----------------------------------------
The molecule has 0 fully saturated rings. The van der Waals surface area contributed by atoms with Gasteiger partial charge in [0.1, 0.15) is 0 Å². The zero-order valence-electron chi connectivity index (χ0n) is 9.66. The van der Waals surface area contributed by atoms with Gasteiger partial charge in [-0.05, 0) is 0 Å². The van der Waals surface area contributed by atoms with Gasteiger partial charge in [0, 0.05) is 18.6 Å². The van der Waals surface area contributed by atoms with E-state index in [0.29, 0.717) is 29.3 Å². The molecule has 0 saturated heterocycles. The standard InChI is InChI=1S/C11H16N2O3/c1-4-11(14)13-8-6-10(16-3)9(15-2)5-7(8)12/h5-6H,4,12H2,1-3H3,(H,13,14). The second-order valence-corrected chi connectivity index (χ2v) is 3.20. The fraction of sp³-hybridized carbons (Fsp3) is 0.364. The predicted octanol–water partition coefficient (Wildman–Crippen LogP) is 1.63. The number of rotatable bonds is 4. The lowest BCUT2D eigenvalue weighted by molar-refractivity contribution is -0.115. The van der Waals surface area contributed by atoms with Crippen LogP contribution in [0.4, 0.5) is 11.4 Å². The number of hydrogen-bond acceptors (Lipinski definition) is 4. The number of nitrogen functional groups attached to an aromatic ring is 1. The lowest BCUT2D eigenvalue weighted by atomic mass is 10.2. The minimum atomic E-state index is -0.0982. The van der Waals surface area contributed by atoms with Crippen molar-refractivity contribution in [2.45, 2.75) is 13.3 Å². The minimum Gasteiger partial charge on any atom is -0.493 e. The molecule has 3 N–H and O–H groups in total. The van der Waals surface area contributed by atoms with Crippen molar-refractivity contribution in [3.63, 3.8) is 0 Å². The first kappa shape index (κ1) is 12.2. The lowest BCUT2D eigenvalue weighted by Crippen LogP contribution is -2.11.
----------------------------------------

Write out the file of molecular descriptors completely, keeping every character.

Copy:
The molecule has 0 fully saturated rings. The van der Waals surface area contributed by atoms with Gasteiger partial charge in [0.1, 0.15) is 0 Å². The zero-order valence-electron chi connectivity index (χ0n) is 9.66. The van der Waals surface area contributed by atoms with Gasteiger partial charge in [-0.05, 0) is 0 Å². The van der Waals surface area contributed by atoms with Gasteiger partial charge in [0, 0.05) is 18.6 Å². The van der Waals surface area contributed by atoms with E-state index in [0.29, 0.717) is 29.3 Å². The molecule has 0 saturated heterocycles. The standard InChI is InChI=1S/C11H16N2O3/c1-4-11(14)13-8-6-10(16-3)9(15-2)5-7(8)12/h5-6H,4,12H2,1-3H3,(H,13,14). The second-order valence-corrected chi connectivity index (χ2v) is 3.20. The fraction of sp³-hybridized carbons (Fsp3) is 0.364. The predicted octanol–water partition coefficient (Wildman–Crippen LogP) is 1.63. The number of rotatable bonds is 4. The lowest BCUT2D eigenvalue weighted by molar-refractivity contribution is -0.115. The van der Waals surface area contributed by atoms with Crippen LogP contribution in [0.4, 0.5) is 11.4 Å². The number of hydrogen-bond acceptors (Lipinski definition) is 4. The number of nitrogen functional groups attached to an aromatic ring is 1. The lowest BCUT2D eigenvalue weighted by atomic mass is 10.2. The minimum atomic E-state index is -0.0982. The van der Waals surface area contributed by atoms with Crippen molar-refractivity contribution in [2.45, 2.75) is 13.3 Å². The minimum Gasteiger partial charge on any atom is -0.493 e. The molecule has 3 N–H and O–H groups in total. The van der Waals surface area contributed by atoms with Crippen molar-refractivity contribution in [3.63, 3.8) is 0 Å². The first kappa shape index (κ1) is 12.2. The lowest BCUT2D eigenvalue weighted by Crippen LogP contribution is -2.11.